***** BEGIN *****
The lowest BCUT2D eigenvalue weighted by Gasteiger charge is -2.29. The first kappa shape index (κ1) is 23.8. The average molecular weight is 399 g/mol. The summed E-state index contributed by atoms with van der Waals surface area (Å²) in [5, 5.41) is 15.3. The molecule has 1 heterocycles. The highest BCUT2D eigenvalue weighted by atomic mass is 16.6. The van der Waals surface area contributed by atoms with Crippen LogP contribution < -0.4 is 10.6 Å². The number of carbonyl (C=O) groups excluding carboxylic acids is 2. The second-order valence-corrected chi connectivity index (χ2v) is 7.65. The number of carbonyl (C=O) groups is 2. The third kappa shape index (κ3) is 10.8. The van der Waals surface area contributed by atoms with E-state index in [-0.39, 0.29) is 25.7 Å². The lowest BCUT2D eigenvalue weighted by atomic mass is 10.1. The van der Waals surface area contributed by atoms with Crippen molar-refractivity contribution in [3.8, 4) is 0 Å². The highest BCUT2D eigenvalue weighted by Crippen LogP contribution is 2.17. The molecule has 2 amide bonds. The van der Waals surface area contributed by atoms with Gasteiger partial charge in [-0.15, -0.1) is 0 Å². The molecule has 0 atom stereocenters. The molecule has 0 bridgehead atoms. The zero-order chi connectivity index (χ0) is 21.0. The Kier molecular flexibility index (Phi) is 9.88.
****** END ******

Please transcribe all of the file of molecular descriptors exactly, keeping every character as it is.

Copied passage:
The lowest BCUT2D eigenvalue weighted by Gasteiger charge is -2.29. The first kappa shape index (κ1) is 23.8. The average molecular weight is 399 g/mol. The summed E-state index contributed by atoms with van der Waals surface area (Å²) in [5, 5.41) is 15.3. The molecule has 1 heterocycles. The highest BCUT2D eigenvalue weighted by atomic mass is 16.6. The van der Waals surface area contributed by atoms with Crippen LogP contribution < -0.4 is 10.6 Å². The number of carbonyl (C=O) groups excluding carboxylic acids is 2. The second-order valence-corrected chi connectivity index (χ2v) is 7.65. The number of carbonyl (C=O) groups is 2. The third kappa shape index (κ3) is 10.8. The van der Waals surface area contributed by atoms with E-state index in [-0.39, 0.29) is 25.7 Å². The lowest BCUT2D eigenvalue weighted by atomic mass is 10.1. The van der Waals surface area contributed by atoms with Crippen molar-refractivity contribution in [3.8, 4) is 0 Å². The highest BCUT2D eigenvalue weighted by Crippen LogP contribution is 2.17. The molecule has 2 amide bonds. The van der Waals surface area contributed by atoms with Gasteiger partial charge in [-0.15, -0.1) is 0 Å². The molecule has 0 atom stereocenters. The molecule has 0 bridgehead atoms. The zero-order chi connectivity index (χ0) is 21.0. The Kier molecular flexibility index (Phi) is 9.88.